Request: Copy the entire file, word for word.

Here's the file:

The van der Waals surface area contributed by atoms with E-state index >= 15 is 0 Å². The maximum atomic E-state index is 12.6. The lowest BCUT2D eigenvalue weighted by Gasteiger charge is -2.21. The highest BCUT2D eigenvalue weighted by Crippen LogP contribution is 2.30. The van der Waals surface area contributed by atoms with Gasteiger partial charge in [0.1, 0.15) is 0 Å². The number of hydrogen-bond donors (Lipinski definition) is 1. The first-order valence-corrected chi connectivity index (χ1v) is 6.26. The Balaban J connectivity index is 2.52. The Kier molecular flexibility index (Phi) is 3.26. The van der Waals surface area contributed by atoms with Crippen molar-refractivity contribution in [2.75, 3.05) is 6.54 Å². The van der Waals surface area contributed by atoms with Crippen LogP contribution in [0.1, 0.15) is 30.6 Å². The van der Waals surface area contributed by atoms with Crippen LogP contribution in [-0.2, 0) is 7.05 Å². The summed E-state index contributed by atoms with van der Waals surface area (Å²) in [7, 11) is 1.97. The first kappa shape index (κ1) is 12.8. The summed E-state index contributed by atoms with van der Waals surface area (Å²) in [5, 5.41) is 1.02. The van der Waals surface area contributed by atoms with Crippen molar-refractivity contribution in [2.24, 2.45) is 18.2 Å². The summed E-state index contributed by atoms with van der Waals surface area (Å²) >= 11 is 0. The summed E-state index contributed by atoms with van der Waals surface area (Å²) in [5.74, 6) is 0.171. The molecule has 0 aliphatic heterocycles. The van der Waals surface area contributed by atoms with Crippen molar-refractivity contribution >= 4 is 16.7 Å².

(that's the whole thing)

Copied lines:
The van der Waals surface area contributed by atoms with E-state index >= 15 is 0 Å². The maximum atomic E-state index is 12.6. The lowest BCUT2D eigenvalue weighted by Gasteiger charge is -2.21. The highest BCUT2D eigenvalue weighted by Crippen LogP contribution is 2.30. The van der Waals surface area contributed by atoms with Gasteiger partial charge in [0.1, 0.15) is 0 Å². The number of hydrogen-bond donors (Lipinski definition) is 1. The first-order valence-corrected chi connectivity index (χ1v) is 6.26. The Balaban J connectivity index is 2.52. The Kier molecular flexibility index (Phi) is 3.26. The van der Waals surface area contributed by atoms with Crippen molar-refractivity contribution in [2.75, 3.05) is 6.54 Å². The van der Waals surface area contributed by atoms with Crippen LogP contribution in [0.1, 0.15) is 30.6 Å². The van der Waals surface area contributed by atoms with Crippen LogP contribution in [-0.2, 0) is 7.05 Å². The summed E-state index contributed by atoms with van der Waals surface area (Å²) in [7, 11) is 1.97. The first kappa shape index (κ1) is 12.8. The summed E-state index contributed by atoms with van der Waals surface area (Å²) in [5, 5.41) is 1.02. The van der Waals surface area contributed by atoms with Crippen molar-refractivity contribution in [2.24, 2.45) is 18.2 Å². The summed E-state index contributed by atoms with van der Waals surface area (Å²) >= 11 is 0. The summed E-state index contributed by atoms with van der Waals surface area (Å²) in [5.74, 6) is 0.171. The molecule has 0 aliphatic heterocycles. The van der Waals surface area contributed by atoms with Crippen molar-refractivity contribution >= 4 is 16.7 Å².